Is Screening for Kidney Disease Cost-Effective?
January 14, 2004
Early identification and treatment of patients who are more likely to progress to end-stage renal disease (ESRD) in order to decrease mortality, morbidity and costs has been debated. But while screening for early identification of kidney disease could improve health, screening could also lead to unnecessary harm and excess costs, say researchers.
Assessing the cost-effectiveness of screening versus no screening, researchers have found:
- For patients with neither hypertension nor diabetes, screening was not cost-effective unless the patient was above 60 years old.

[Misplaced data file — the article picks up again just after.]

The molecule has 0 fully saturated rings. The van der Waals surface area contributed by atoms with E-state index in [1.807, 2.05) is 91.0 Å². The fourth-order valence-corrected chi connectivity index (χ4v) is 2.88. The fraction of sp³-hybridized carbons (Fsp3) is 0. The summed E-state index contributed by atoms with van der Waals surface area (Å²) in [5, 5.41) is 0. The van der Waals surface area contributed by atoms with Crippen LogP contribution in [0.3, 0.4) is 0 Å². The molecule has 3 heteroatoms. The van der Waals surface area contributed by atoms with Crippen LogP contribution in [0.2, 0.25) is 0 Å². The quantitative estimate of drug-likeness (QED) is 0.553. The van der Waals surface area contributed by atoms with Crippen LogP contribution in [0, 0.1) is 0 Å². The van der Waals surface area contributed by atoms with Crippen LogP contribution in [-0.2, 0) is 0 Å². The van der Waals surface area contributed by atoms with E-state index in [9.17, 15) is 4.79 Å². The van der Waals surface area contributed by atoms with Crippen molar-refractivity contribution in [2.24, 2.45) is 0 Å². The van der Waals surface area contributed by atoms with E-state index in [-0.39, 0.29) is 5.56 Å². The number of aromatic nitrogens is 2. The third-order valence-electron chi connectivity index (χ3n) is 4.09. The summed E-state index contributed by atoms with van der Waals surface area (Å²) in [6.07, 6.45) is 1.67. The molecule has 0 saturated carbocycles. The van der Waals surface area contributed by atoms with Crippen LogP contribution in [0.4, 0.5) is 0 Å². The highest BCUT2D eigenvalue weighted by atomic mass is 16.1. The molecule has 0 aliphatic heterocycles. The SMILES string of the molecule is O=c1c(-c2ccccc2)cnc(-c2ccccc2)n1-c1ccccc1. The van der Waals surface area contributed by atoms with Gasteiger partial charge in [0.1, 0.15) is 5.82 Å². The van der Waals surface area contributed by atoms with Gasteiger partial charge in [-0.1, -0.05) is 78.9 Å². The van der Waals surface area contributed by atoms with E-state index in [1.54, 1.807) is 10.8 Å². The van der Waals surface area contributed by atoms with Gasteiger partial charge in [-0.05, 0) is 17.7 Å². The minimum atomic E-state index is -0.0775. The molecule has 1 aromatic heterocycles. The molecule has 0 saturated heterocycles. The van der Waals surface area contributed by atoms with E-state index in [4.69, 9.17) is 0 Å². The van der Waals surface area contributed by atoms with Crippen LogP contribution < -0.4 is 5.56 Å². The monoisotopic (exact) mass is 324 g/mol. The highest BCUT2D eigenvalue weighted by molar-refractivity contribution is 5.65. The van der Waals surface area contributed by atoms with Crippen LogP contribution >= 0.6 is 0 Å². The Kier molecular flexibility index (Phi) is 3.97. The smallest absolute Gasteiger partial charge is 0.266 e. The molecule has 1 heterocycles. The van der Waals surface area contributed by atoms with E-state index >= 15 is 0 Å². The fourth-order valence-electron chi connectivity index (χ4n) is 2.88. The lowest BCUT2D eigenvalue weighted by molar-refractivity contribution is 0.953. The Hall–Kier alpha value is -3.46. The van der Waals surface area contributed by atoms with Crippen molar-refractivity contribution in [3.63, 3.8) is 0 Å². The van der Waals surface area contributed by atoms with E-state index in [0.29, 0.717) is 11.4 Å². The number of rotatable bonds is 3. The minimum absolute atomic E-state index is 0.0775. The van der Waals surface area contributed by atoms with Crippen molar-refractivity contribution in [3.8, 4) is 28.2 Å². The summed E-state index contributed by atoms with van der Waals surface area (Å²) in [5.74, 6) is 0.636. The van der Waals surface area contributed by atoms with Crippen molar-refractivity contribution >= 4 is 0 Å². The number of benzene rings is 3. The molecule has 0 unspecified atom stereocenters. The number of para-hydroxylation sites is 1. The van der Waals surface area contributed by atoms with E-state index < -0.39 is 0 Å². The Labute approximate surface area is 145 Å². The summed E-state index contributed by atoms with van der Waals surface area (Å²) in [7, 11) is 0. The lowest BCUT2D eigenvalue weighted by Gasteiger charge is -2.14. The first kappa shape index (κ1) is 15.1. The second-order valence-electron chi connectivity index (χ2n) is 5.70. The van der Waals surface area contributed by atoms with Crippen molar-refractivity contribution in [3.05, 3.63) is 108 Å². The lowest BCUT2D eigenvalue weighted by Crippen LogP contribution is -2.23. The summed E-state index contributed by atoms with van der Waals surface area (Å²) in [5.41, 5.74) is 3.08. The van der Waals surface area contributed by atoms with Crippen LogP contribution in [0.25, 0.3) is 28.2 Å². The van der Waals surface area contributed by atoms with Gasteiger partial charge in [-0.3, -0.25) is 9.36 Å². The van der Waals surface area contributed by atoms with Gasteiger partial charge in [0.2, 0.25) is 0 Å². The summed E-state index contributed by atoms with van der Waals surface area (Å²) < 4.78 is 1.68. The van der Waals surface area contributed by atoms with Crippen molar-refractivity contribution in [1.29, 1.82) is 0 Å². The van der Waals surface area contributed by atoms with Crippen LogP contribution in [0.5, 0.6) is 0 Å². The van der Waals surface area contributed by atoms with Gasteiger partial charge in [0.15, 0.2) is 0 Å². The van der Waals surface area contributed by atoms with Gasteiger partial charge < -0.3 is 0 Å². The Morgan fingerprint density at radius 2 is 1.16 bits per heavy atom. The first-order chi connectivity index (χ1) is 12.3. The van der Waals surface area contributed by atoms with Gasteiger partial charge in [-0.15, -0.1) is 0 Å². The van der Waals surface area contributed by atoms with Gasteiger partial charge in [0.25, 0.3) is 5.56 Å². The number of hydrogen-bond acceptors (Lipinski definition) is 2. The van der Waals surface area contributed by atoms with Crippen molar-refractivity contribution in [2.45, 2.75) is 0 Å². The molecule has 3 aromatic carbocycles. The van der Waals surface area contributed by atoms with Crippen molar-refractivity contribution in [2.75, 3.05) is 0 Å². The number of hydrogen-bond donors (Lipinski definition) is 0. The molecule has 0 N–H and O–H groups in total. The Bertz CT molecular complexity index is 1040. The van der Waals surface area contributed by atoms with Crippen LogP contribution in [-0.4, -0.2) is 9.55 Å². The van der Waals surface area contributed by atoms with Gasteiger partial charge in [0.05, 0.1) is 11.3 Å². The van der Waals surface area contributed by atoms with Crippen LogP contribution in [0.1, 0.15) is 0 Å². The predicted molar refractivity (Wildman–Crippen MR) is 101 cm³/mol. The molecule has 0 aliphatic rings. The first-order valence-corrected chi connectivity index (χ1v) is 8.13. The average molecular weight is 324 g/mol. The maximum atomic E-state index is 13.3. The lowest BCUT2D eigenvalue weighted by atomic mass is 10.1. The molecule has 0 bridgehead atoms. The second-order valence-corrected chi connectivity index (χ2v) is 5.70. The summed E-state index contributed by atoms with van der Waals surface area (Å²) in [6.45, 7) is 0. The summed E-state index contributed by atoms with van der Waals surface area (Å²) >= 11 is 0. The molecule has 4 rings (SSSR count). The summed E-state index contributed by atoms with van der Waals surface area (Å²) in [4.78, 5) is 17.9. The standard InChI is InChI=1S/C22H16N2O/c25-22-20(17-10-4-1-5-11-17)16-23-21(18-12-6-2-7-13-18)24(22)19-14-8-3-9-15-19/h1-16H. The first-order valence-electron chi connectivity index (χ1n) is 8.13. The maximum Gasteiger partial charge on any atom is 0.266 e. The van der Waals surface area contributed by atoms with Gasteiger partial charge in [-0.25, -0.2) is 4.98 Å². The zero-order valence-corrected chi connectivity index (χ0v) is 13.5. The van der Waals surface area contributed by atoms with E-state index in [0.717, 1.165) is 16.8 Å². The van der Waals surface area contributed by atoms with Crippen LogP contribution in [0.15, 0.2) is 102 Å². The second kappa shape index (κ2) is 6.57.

- For patients with hypertension, annual screening beginning at age 30 years was more cost-effective when compared with the no screening strategy.
Thus, selective annual testing focusing on high-risk groups is highly cost-effective. But for the majority of the U.S. population, without hypertension or diabetes, annual screening to detect proteinuria (excessive protein in the urine) is not cost effective.
Source: L. Ebony Boulware et al., "Screening for Proteinuria in US Adults: A Cost-effective Analysis," Journal of the American Medical Association, December 17, 2003.
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